From November 20-22, the first International Southeast Asian Film Festival will be held in San Francisco. The following article on the significance of the I-SEA Film Fest was originally posted on Khanh Ho’s blog, Los Angeles Mystery. Tickets for this event can be purchased here.
I-SEA Film Fest trailer:
To grow up in the United States—a child of a war, a refugee adrift—is to live with a series of question marks that bloom like black roses in a midnight garden: question marks that, like Russian dolls, only open up to reveal more question marks, which themselves only open up to reveal more question marks, and so on and so forth—each an endless regression like an Escher painting of strangers walking up the down staircase, opening doors and going nowhere. But wrap your mind around this paradox: To grow up in the United States—a foreigner—is to not even know that these question marks hover above you, but to know that everybody sees something that makes you different and everybody (everybody but you) has a ready-made answer to that question.
To put it in plainer language, it means that there is always a moment when a wild-eyed veteran buttonholes you and asks for absolution for the terrible things he did. Or it means to suffer through the endless movies—some art, some trash—that turn the Southeast Asian into a cardboard cut-out, a mere shadow-puppet, for the blood-lust fantasies of a popcorn audience whose only desire is to stuff their faces with napalm nightmares.
Thank God I no longer have to live that way. Thank God the next generation of Southeast Asian immigrants don’t have to either. And Thank God that the general public doesn’t have to labor under the illusions that trap us within the crawl space of stereotype. Why?
In the past decade, we have seen a renaissance of artistic production by Southeast Asians that addresses our condition outside of the confines of mass-market big-ticket rat-a-tat-tat film. And for the first time, a film festival dedicated to Southeast Asians has made its appearance at a major city and a major venue. San Francisco—that city by the Bay that links East with West–will play host to the first ever film festival of cinematic artists. And there is no doubt in my mind that they will seek to dispel that question mark hovering over their collective heads on their own terms.
The International South East Asian Film Festival–happening between November 20-22, 2015–commemorates the 40 year anniversary of US military involvement in Southeast Asia. The choice of venue is auspicious; the curation, innovative. You see, for the first time this event brings together artists from a region now more generally known as Southeast Asia—and positions them as part of a story-telling diaspora that has something to say about the after-images of a war long gone but, still, lived in the body, the spirit, the mind.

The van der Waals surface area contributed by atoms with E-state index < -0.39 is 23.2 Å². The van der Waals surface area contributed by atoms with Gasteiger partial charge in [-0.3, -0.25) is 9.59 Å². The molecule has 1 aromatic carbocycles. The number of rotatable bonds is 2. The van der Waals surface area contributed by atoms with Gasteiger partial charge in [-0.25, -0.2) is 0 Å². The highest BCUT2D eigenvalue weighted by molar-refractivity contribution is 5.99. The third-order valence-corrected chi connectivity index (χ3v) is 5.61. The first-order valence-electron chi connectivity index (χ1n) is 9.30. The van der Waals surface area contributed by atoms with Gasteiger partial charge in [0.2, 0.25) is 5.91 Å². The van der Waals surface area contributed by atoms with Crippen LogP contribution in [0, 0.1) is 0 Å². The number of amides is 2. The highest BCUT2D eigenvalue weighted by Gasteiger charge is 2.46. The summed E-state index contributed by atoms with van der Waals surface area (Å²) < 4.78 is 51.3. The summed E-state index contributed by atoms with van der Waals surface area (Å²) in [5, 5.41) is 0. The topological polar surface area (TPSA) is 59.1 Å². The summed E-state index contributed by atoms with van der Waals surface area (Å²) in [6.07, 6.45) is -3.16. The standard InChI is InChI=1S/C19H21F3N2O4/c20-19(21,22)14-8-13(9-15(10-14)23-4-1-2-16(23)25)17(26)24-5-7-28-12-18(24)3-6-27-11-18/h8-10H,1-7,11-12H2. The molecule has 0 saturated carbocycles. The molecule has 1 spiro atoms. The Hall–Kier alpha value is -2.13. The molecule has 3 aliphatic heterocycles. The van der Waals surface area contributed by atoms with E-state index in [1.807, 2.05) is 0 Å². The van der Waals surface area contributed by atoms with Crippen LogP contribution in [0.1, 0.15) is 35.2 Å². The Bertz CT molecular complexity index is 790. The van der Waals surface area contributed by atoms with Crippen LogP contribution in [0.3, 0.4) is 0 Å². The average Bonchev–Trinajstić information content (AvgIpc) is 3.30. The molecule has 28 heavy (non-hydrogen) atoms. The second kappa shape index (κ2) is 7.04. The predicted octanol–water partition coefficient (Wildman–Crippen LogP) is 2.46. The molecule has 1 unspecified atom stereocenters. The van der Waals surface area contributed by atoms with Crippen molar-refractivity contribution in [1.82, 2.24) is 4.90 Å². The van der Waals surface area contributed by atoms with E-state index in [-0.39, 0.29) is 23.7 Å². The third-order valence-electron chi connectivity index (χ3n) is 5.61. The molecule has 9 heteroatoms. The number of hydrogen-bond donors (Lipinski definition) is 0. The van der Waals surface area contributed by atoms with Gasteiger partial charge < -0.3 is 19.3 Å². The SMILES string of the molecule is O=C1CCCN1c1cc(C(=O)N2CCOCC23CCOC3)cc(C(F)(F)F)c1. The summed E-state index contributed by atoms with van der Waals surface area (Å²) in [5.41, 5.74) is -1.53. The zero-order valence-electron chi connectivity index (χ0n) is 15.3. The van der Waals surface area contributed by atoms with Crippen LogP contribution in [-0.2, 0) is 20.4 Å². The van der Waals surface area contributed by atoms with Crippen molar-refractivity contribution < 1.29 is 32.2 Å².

The kind of curation is incredibly special, because the way their art is framed makes all the difference. Let me explain: Before you might have had a bunch of white guys (and yes, they were all predominantly male and all predominantly white) getting together with vague notions of mayhem and testosterone, producing some kind of Kubrick shoot-em-up about savages in a jungle who all look alike.
Now, you have an intellectual infrastructure of cultural insiders who bring to the same landscape a different point of view: artists, curators, professors, intellectuals—a coterie of great minds drawn from the very people who were once puppets of the flickering cinema. These great minds now are finally thinking, and thinking wonderfully, about what it means to produce high level cinema as real flesh and blood citizens of the world, not figments of imagination. And no, in their eyes, we all don’t look alike, even if we are still lumped all together under the rubric of war.
Anchoring the show are great artists in the prime of their careers–artists like Apichapong Weerasethakul who has won no less than TWO Cannes Film Festival prizes for TWO different films. His current effort, Cemetery of Splendour, explores a mysterious sleeping sickness afflicting soldiers in a clinic. The clinic is built upon a mythic ancient site—a place of hidden questions.
Lesser known artists from lesser known countries are represented, too. The newcomer Mattie Do contributes Chanthaly—the first Laotian horror flick— that tells the story a young girl, raised by an overprotective father, who is sequestered at home in the country’s capital. The story is one of haunting: a story of a mother sending a message from the afterlife and a girl suddenly forced to act upon the questions that arise from the reemergence of a specter.
There are many movies moving across genres—from horror to drama to documentary—and all of these cutting edge cinematic artists have something special to say. Why? Because they bring to the table distinctive voices that don’t fall into the cookie-cutter trap of a wannabe veteran living out celluloid dreams of Viagra manhood. I think this is ultimately the genius of this watershed event—this heralding of a new era that looks back on an old one: a mythic ancient burial ground in the clinic of the mind. After all, the festival commemorates the 40th anniversary of U.S. involvement in Southeast Asia where so many lives were lost. And perhaps it will exorcise some ghosts and put some lingering questions to rest.
So, if you are in San Francisco on November 20-22, 2015—or if you know someone in San Francisco during that period—I highly recommend this event.
To learn more, check out the event’s website: www.i-seafilmfest.com
Khanh Ho is a managing editor for diaCRITICS.
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